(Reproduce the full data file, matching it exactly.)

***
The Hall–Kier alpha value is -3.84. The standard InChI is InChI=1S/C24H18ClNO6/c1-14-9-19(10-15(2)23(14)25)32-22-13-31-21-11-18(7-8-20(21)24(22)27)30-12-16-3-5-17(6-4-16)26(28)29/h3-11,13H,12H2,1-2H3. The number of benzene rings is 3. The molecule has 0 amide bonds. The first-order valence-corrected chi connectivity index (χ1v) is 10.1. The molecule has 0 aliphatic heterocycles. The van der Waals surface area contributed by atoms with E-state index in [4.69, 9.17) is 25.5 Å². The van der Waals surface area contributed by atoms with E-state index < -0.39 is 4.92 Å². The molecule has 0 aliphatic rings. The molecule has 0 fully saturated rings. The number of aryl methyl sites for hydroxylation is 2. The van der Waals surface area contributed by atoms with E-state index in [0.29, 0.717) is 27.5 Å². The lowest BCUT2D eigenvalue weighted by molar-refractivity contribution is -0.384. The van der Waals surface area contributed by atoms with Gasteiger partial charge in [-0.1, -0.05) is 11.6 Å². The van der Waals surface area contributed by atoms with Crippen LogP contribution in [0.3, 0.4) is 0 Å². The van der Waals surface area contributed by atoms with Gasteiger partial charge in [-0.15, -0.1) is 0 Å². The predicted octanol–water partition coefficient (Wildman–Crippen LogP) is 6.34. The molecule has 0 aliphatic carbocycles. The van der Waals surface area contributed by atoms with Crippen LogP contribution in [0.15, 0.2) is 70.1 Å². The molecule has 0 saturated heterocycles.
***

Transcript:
The Hall–Kier alpha value is -3.84. The standard InChI is InChI=1S/C24H18ClNO6/c1-14-9-19(10-15(2)23(14)25)32-22-13-31-21-11-18(7-8-20(21)24(22)27)30-12-16-3-5-17(6-4-16)26(28)29/h3-11,13H,12H2,1-2H3. The number of benzene rings is 3. The molecule has 0 amide bonds. The first-order valence-corrected chi connectivity index (χ1v) is 10.1. The molecule has 0 aliphatic heterocycles. The van der Waals surface area contributed by atoms with E-state index in [4.69, 9.17) is 25.5 Å². The van der Waals surface area contributed by atoms with E-state index < -0.39 is 4.92 Å². The molecule has 0 aliphatic rings. The molecule has 0 fully saturated rings. The number of aryl methyl sites for hydroxylation is 2. The van der Waals surface area contributed by atoms with E-state index in [0.29, 0.717) is 27.5 Å². The lowest BCUT2D eigenvalue weighted by molar-refractivity contribution is -0.384. The van der Waals surface area contributed by atoms with Gasteiger partial charge in [-0.1, -0.05) is 11.6 Å². The van der Waals surface area contributed by atoms with Crippen LogP contribution in [0.3, 0.4) is 0 Å². The van der Waals surface area contributed by atoms with Gasteiger partial charge in [-0.15, -0.1) is 0 Å². The predicted octanol–water partition coefficient (Wildman–Crippen LogP) is 6.34. The molecule has 0 aliphatic carbocycles. The van der Waals surface area contributed by atoms with Crippen LogP contribution in [0.15, 0.2) is 70.1 Å². The molecule has 0 saturated heterocycles.